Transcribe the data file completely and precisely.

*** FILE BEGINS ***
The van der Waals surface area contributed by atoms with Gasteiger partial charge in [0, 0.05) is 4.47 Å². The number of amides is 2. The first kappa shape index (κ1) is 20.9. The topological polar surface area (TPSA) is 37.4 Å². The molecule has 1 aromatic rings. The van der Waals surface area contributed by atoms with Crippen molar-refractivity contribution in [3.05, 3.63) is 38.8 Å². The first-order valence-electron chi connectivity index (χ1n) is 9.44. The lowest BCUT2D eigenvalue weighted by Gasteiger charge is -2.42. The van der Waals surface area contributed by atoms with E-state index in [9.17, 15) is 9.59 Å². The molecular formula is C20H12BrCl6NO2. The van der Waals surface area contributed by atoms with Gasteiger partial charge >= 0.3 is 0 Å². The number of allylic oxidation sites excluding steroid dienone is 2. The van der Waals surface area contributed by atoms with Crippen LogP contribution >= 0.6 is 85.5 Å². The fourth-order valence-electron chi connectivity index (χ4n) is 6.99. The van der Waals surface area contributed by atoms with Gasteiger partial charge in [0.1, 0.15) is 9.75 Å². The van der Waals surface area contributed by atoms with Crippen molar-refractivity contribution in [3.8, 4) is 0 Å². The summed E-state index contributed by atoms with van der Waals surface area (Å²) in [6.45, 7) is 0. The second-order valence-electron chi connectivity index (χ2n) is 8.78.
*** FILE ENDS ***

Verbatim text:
The van der Waals surface area contributed by atoms with Gasteiger partial charge in [0, 0.05) is 4.47 Å². The number of amides is 2. The first kappa shape index (κ1) is 20.9. The topological polar surface area (TPSA) is 37.4 Å². The molecule has 1 aromatic rings. The van der Waals surface area contributed by atoms with Crippen molar-refractivity contribution in [3.05, 3.63) is 38.8 Å². The first-order valence-electron chi connectivity index (χ1n) is 9.44. The lowest BCUT2D eigenvalue weighted by Gasteiger charge is -2.42. The van der Waals surface area contributed by atoms with E-state index in [9.17, 15) is 9.59 Å². The molecular formula is C20H12BrCl6NO2. The van der Waals surface area contributed by atoms with Gasteiger partial charge >= 0.3 is 0 Å². The number of allylic oxidation sites excluding steroid dienone is 2. The van der Waals surface area contributed by atoms with Crippen LogP contribution >= 0.6 is 85.5 Å². The fourth-order valence-electron chi connectivity index (χ4n) is 6.99. The van der Waals surface area contributed by atoms with Gasteiger partial charge in [0.1, 0.15) is 9.75 Å². The van der Waals surface area contributed by atoms with Crippen molar-refractivity contribution in [3.8, 4) is 0 Å². The summed E-state index contributed by atoms with van der Waals surface area (Å²) in [6.45, 7) is 0. The second-order valence-electron chi connectivity index (χ2n) is 8.78.